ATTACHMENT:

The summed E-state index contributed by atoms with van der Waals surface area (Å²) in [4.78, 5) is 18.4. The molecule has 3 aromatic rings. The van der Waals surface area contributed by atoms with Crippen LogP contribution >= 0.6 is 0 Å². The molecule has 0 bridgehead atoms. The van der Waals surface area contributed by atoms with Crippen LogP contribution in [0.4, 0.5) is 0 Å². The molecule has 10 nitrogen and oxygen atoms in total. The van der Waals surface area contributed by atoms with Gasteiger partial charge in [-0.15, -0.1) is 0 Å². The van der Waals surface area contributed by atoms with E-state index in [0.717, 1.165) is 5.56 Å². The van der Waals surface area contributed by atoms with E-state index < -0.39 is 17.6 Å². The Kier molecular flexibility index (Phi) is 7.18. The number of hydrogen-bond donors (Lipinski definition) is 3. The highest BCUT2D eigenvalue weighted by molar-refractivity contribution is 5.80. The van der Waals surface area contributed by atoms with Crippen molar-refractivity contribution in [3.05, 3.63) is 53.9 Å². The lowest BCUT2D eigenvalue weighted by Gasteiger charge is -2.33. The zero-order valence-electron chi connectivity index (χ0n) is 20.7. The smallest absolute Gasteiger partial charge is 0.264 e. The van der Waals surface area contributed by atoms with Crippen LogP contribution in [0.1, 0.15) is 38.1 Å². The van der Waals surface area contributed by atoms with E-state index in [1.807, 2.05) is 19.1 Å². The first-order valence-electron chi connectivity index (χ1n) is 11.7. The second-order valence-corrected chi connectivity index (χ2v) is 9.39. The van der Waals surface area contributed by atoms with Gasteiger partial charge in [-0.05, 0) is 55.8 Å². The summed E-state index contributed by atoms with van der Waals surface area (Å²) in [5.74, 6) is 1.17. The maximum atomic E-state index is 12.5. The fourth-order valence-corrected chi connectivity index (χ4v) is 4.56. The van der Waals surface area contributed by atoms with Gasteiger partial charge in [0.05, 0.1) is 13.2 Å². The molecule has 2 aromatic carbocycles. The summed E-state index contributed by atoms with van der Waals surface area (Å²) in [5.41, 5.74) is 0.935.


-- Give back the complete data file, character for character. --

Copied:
The summed E-state index contributed by atoms with van der Waals surface area (Å²) in [4.78, 5) is 18.4. The molecule has 3 aromatic rings. The van der Waals surface area contributed by atoms with Crippen LogP contribution >= 0.6 is 0 Å². The molecule has 0 bridgehead atoms. The van der Waals surface area contributed by atoms with Crippen LogP contribution in [0.4, 0.5) is 0 Å². The molecule has 10 nitrogen and oxygen atoms in total. The van der Waals surface area contributed by atoms with Gasteiger partial charge in [-0.15, -0.1) is 0 Å². The van der Waals surface area contributed by atoms with E-state index in [0.717, 1.165) is 5.56 Å². The van der Waals surface area contributed by atoms with E-state index < -0.39 is 17.6 Å². The Kier molecular flexibility index (Phi) is 7.18. The number of hydrogen-bond donors (Lipinski definition) is 3. The highest BCUT2D eigenvalue weighted by molar-refractivity contribution is 5.80. The van der Waals surface area contributed by atoms with Crippen molar-refractivity contribution in [3.05, 3.63) is 53.9 Å². The lowest BCUT2D eigenvalue weighted by Gasteiger charge is -2.33. The zero-order valence-electron chi connectivity index (χ0n) is 20.7. The smallest absolute Gasteiger partial charge is 0.264 e. The van der Waals surface area contributed by atoms with Crippen LogP contribution in [0.1, 0.15) is 38.1 Å². The van der Waals surface area contributed by atoms with E-state index in [1.807, 2.05) is 19.1 Å². The first-order valence-electron chi connectivity index (χ1n) is 11.7. The second-order valence-corrected chi connectivity index (χ2v) is 9.39. The van der Waals surface area contributed by atoms with Gasteiger partial charge in [-0.05, 0) is 55.8 Å². The summed E-state index contributed by atoms with van der Waals surface area (Å²) in [5.74, 6) is 1.17. The maximum atomic E-state index is 12.5. The fourth-order valence-corrected chi connectivity index (χ4v) is 4.56. The van der Waals surface area contributed by atoms with Gasteiger partial charge in [0.05, 0.1) is 13.2 Å². The molecule has 2 aromatic carbocycles. The summed E-state index contributed by atoms with van der Waals surface area (Å²) in [5.41, 5.74) is 0.935.